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Squaring the Triangle: Secure, Decentralized, Human-Readable Names
When using computers, we like to refer to things with names. For example, this website is known as “www.aaronsw.com”. You can type that into your browser and read these words. There are three big properties we might want from such names:
In a classic paper, my friend Zooko argued that you can get at most two of these properties at any one time.
Recently, DNS legend Dan Kaminsky used this to argue that since electronic cash was pretty much the same as naming, Zooko’s triangle applied to it as well. He used this to argue thatBitCoin, the secure, decentralized, human-meaningful electronic cash system was impossible. I have my problems with BitCoin, but it’s manifestly not impossible, so I just assumed Kaminsky had gone wrong somewhere.
But tonight I realized that you can indeed use BitCoin to square Zooko’s triangle. Here’s how it works:
Let there be a document called the scroll. The scroll consists of a series of lines and each line consists of a tuple (name, key, nonce) such that the first N bits of the hash of the scroll from the beginning to the end of a line are all zero. As a result, to add a line to the scroll, you need to do enough computation to discover an appropriate nonce that causes the bits of the hash to be zero.
To look up a name, you ask everyone you know for the scroll, trust whichever scroll is the longest, and then start from the beginning and take the key for the first line with the name you’re looking up. To publish a name, you find an appropriate nonce and then send the new line to everyone you know.
OK, let’s pause there for a second. How do you steal names in such a system? First, you need to need to calculate a new nonce for the line you want to steal and every subsequent line. Second, you need to get your replacement scroll to the user. The first is difficult, but perhaps not impossible, depending on how many lines ago the name you want to steal is. It requires having some large multiple of the rest of the network’s combined CPU power. This seems like a fairly strong constraint to me, but apparently not to Dan. Luckily, we’re saved by the second question.
Let there be a group of machines called the network. Each remembers the last scroll it trusted. When a new valid line is created it’s sent to everyone in the network and they add it to their scroll.1Now stealing an old name is impossible, since machines in the network only add new names, they don’t accept replacements for old ones.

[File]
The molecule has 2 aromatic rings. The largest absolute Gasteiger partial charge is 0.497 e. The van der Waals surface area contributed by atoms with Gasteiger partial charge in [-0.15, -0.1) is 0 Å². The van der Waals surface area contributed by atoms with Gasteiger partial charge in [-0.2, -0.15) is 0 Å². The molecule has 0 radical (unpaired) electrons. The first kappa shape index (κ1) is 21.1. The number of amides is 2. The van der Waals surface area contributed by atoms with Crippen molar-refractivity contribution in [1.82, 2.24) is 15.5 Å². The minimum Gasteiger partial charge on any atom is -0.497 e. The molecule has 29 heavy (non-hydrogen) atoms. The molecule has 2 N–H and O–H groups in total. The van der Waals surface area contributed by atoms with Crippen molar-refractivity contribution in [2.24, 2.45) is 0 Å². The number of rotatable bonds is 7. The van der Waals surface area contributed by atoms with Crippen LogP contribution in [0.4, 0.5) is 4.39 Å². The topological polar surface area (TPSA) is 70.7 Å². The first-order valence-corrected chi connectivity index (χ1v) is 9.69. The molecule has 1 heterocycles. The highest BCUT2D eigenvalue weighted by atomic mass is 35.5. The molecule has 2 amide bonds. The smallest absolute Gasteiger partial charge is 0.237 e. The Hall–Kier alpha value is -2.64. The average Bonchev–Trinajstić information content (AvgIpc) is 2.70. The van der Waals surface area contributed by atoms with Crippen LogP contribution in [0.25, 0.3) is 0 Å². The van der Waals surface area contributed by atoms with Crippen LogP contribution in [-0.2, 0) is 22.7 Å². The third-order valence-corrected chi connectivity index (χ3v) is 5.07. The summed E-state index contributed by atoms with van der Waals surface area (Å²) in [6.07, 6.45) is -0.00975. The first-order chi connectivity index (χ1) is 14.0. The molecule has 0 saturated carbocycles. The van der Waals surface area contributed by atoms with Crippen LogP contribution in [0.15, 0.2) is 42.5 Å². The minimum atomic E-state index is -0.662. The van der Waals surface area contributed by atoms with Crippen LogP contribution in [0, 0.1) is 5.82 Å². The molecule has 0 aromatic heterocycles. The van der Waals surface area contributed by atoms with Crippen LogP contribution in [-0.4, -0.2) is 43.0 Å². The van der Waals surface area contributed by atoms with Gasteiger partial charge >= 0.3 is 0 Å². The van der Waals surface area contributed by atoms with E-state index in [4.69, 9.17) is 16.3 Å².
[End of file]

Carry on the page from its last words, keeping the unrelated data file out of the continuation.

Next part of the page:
That’s fine for machines already in the network, but how do you join? Well, as a physical law, to join a network you need the identity of at least one machine already in the network. Now when you join, that machine can give you a fabricated scroll where they’ve stolen all the names. I don’t think there’s any way to avoid this — if you don’t know anyone willing to tell you the correct answer, you can’t will the correct answer out of thin air. Even a centralized system depends on knowing at least one honest root.
You can ameliorate this problem by knowing several nodes when you connect and asking each of them for their scroll. It seems like the best theoretically-possible case would be requiring only one node to be honest. That would correspond to trusting whichever node had the longest scroll. But this would leave you vulnerable to an attacker who a) has enough CPU power to fabricate the longest scroll, and b) can co-opt at least one of your initial nodes. The alternative is to trust only scrolls you receive from a majority of your list of nodes. This leaves you vulnerable to an attacker who can co-opt a majority of your initial nodes. Which tradeoff you pick presumably depends on how much you trust your initial nodes.
Publishing a false scroll is equivalent to fragmenting the namespace and starting a separate network. (We can enforce this by requiring nodes to sign each latest scroll and publish their signature to be considered members-in-good-standing of the network. Any node that attempts to sign two contradictory scroll is obviously duplicitous and can be discounted.) So another way of describing scenario (b) is to say that to join a network, you need a list of nodes where at least a majority are actually nodes in the network. This doesn’t seem like an overly strenuous requirement.
And we’re actually slightly safer than that, since the majority needs a fair amount of CPU to stay plausible. If we assume that you hear new names from some out-of-band source, for them to work on the attacker’s network, the attacker must have enough CPU to generate lines for each name you might use. Otherwise you realize that the names you type in on your computer are returning 404s while they work on other people’s computers and begin to realize you’ve been had by an attacker.
So there you have it. The names are secure: they’re identifiable by a key of arbitrary length and cannot be stolen. They’re human-meaningful: the name can be whatever string you like. And they’re decentralized: no centralized authority determines who gets what name and yet they’re available to everyone in the network.
Zooko’s triangle has been squared.
UPDATE:I’m gratified by all the feedback and I’ve put upa Frequently Asked Questions pagein response to comments here and elsewhere.
What happens if two people create a new line at the same time? The debate should be resolved by the creation of the next new line — whichever line is previous in its scroll is the one to trust. ↩
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January  6, 2011